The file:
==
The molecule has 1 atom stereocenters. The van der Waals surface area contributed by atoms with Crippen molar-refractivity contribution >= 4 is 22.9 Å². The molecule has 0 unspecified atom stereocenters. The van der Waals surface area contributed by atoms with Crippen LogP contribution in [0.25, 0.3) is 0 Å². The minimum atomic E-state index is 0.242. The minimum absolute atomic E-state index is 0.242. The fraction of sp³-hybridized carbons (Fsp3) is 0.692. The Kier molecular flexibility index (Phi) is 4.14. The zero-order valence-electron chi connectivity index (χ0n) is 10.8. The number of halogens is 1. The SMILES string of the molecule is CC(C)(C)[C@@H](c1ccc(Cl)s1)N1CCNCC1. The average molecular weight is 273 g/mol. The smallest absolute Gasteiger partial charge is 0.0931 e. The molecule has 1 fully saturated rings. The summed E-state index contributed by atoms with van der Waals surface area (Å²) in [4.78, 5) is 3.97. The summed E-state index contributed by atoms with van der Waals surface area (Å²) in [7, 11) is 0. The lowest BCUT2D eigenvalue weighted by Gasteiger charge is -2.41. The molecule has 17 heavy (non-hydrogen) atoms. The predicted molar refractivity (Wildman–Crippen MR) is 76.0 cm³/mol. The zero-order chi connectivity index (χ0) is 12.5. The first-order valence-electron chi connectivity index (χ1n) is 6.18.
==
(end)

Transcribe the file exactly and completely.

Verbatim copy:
The molecule has 1 atom stereocenters. The van der Waals surface area contributed by atoms with Crippen molar-refractivity contribution >= 4 is 22.9 Å². The molecule has 0 unspecified atom stereocenters. The van der Waals surface area contributed by atoms with Crippen LogP contribution in [0.25, 0.3) is 0 Å². The minimum atomic E-state index is 0.242. The minimum absolute atomic E-state index is 0.242. The fraction of sp³-hybridized carbons (Fsp3) is 0.692. The Kier molecular flexibility index (Phi) is 4.14. The zero-order valence-electron chi connectivity index (χ0n) is 10.8. The number of halogens is 1. The SMILES string of the molecule is CC(C)(C)[C@@H](c1ccc(Cl)s1)N1CCNCC1. The average molecular weight is 273 g/mol. The smallest absolute Gasteiger partial charge is 0.0931 e. The molecule has 1 fully saturated rings. The summed E-state index contributed by atoms with van der Waals surface area (Å²) in [4.78, 5) is 3.97. The summed E-state index contributed by atoms with van der Waals surface area (Å²) in [7, 11) is 0. The lowest BCUT2D eigenvalue weighted by Gasteiger charge is -2.41. The molecule has 17 heavy (non-hydrogen) atoms. The predicted molar refractivity (Wildman–Crippen MR) is 76.0 cm³/mol. The zero-order chi connectivity index (χ0) is 12.5. The first-order valence-electron chi connectivity index (χ1n) is 6.18.